Obama calls on wealthy nations to do more to help refugees find homes

World Today

Barack ObamaPresident Barack Obama addresses the 71st session of the United Nations General Assembly, Tuesday, Sept. 20, 2016. The president warned that the forces of globalization have exposed “deep fault lines” across the globe, calling for a “course correction” to ensure that nations and their peoples don’t retreat into a more sharply divided world. (AP Photo/Carolyn Kaster)

President Barack Obama called on wealthier nations Tuesday to do more to help millions of refugees find new homes and asked all leaders to imagine what it would be like “if the unspeakable happened to us.”

In his final speech to the U.N. General Assembly, Obama offered praised for nations “right now that are doing the right thing” to help ease the largest refugee crisis since World War II. But he said many countries, “particularly those blessed with wealth and the benefits of geography,” can do more to offer assistance to more than 65 million people who have fled their homes because of war or persecution or to seek a better life.

Obama commented as the White House announced that more than four dozen U.S. businesses have pledged $650 million to help refugees. Obama will also hold a special refugee summit later Tuesday on the sidelines of the annual gathering of world leaders.

Facebook, Twitter, MasterCard, Johnson & Johnson, yogurt maker Chobani are among companies that have pledged financial and in-kind support to help ease access to education, employment and financial services for 6.3 million refugees in more than 20 countries.

Countries participating in a special refugee summit Obama was hosting are announcing individual pledges in line with a U.S. goal of increasing humanitarian aid by $3 billion, doubling resettlement and providing access to jobs and education. Obama was hosting the summit with the leaders of Canada, Ethiopia, Germany, Jordan, Mexico, and Sweden, as well as U.N. Secretary-General Ban Ki-moon.

Meeting with CEOs of some of the companies and actor George Clooney and his wife, Amal, before the summit, Obama welcomed the pledges as more than an “extraordinary gesture of compassion.”

“I want to emphasize that from their perspective this isn’t charity. This is part of their overall mission. It makes good business sense,” he said.

Lila Ibrahim, chief operating officer of Coursera, an education-focused technology company, echoed Obama’s sentiment. She said she was working to bring online college courses to some 10,000 refugees.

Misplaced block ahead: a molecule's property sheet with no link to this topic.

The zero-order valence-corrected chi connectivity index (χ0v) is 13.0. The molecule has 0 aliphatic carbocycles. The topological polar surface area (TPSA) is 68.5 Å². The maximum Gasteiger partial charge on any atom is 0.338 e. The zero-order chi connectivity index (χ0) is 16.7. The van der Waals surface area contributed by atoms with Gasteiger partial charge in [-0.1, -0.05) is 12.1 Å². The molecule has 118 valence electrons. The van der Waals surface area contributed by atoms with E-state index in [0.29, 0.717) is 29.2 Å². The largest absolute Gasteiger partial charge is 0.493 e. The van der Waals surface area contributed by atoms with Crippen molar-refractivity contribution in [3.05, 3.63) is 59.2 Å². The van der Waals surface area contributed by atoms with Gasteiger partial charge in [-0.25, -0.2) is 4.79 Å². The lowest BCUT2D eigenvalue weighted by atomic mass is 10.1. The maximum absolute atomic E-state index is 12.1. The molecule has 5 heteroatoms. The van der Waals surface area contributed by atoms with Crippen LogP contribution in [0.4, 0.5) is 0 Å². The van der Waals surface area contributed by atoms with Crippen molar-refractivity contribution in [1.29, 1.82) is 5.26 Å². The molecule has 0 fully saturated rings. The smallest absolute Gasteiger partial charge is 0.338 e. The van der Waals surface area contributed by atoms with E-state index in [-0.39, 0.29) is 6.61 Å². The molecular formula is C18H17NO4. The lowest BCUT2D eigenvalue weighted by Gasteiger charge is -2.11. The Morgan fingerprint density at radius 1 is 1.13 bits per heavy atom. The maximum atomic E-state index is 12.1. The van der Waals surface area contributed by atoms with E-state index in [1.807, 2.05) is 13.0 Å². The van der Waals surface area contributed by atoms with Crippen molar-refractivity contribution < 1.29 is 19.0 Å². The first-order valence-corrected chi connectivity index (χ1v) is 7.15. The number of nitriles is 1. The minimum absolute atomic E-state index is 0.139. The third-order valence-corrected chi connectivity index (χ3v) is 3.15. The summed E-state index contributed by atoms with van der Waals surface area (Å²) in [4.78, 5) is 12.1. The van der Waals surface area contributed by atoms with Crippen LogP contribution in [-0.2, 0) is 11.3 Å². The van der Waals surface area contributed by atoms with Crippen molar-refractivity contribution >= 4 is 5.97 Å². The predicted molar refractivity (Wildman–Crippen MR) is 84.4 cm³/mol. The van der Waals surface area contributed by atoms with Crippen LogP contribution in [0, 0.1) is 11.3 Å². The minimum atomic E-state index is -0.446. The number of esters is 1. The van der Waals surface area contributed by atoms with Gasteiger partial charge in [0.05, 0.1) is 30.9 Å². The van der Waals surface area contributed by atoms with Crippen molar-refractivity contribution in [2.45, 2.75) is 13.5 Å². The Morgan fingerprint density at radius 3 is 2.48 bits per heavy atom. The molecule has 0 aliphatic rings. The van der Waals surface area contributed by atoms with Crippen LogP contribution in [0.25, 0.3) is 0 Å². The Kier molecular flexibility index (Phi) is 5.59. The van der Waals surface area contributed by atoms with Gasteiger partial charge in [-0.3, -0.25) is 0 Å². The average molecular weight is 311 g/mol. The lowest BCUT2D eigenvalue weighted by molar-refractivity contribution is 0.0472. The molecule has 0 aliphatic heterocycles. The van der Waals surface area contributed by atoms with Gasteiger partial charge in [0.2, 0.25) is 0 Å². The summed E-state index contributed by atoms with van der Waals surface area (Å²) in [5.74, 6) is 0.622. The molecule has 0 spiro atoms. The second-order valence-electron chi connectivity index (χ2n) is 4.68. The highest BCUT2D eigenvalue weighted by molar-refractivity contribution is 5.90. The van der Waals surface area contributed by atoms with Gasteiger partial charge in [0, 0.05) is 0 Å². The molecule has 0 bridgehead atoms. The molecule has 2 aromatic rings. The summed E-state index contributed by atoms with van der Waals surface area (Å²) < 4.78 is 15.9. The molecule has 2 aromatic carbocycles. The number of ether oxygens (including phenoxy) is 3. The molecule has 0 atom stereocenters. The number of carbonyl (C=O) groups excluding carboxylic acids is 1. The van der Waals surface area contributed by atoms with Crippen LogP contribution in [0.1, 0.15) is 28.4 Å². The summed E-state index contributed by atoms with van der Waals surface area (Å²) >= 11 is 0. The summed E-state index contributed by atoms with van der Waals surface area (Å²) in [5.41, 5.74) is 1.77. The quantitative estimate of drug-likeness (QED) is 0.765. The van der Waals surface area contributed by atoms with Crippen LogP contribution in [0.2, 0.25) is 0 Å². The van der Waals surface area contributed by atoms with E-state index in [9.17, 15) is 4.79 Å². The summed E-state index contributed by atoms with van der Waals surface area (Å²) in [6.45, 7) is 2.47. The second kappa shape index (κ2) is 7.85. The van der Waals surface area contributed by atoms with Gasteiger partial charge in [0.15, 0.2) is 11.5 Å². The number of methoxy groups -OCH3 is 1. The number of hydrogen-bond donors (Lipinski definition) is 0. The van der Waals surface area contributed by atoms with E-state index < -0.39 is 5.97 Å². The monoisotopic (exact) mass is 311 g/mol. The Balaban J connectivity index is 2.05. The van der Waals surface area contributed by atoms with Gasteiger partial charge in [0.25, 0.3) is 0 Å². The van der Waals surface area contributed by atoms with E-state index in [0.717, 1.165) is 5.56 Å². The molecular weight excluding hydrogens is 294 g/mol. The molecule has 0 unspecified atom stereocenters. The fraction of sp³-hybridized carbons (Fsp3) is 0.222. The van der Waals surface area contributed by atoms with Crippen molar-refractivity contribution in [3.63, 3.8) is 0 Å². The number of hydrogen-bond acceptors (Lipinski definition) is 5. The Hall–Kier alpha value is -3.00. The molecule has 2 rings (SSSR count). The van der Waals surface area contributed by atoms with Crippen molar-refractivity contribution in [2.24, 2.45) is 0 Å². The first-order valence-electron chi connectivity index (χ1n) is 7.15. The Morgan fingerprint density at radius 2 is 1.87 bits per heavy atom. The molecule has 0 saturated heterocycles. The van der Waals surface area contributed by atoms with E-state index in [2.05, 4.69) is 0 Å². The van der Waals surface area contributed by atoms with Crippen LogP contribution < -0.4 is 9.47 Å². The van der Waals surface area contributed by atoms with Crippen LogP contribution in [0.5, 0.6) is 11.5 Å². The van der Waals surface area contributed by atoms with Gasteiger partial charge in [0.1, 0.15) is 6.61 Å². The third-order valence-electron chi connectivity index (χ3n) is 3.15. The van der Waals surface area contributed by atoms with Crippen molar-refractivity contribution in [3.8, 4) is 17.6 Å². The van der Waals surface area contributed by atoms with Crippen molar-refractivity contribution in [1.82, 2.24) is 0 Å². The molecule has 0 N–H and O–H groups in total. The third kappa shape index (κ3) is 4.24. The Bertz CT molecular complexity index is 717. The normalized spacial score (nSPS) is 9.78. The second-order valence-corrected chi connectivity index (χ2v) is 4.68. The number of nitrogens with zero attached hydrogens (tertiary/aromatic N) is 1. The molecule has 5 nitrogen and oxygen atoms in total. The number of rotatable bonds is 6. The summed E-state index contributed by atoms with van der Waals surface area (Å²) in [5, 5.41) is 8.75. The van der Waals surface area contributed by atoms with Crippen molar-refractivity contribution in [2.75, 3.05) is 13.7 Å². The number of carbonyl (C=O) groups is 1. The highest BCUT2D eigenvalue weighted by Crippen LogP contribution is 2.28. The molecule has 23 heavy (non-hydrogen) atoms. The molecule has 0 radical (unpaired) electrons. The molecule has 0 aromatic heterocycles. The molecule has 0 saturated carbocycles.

“It makes business sense because you have generations of people who are trying to begin jobs,” Ibrahim said, adding that the company will provide 100 percent financial aid to refugees in hopes that their children and grandchildren will return to Coursera as paying customers in the future.

“I think it’s more about how could we work with refugees to build the company we want to build. I think that’s really important as a start up,” she said.

In his address to the General Assembly, Obama also urged nations to follow through on their pledges “even when the politics are hard.”

The millions of refugees leaving war-torn Syria and other countries wracked by conflict have led to a backlash in some countries, including in the U.S., where Republican presidential nominee Donald Trump has suggested banning Muslim immigrants.

Last week, the White House announced that the U.S. would resettle 110,000 refugees in the coming year, a 30 percent increase over the 85,000 allowed in this year.

The 85,000 figure included 10,000 Syrian refugees, a figure advocacy groups had criticized as inadequate given the wealth of the U.S. and the fact that other countries, such as Canada and Germany, were welcoming far greater numbers of fleeing Syrians.

The administration has yet to release a country-by-country breakdown of the 110,000 refugee figure.

Lisa Osborne Ross on Obama’s last speech and refugee crisis

For more about Obama’s speech and refugee crisis, CCTV America’s Asieh Namdar interviewed APCO Worldwide Managing Director, Lisa Osborne Ross.

Story by the Associated Press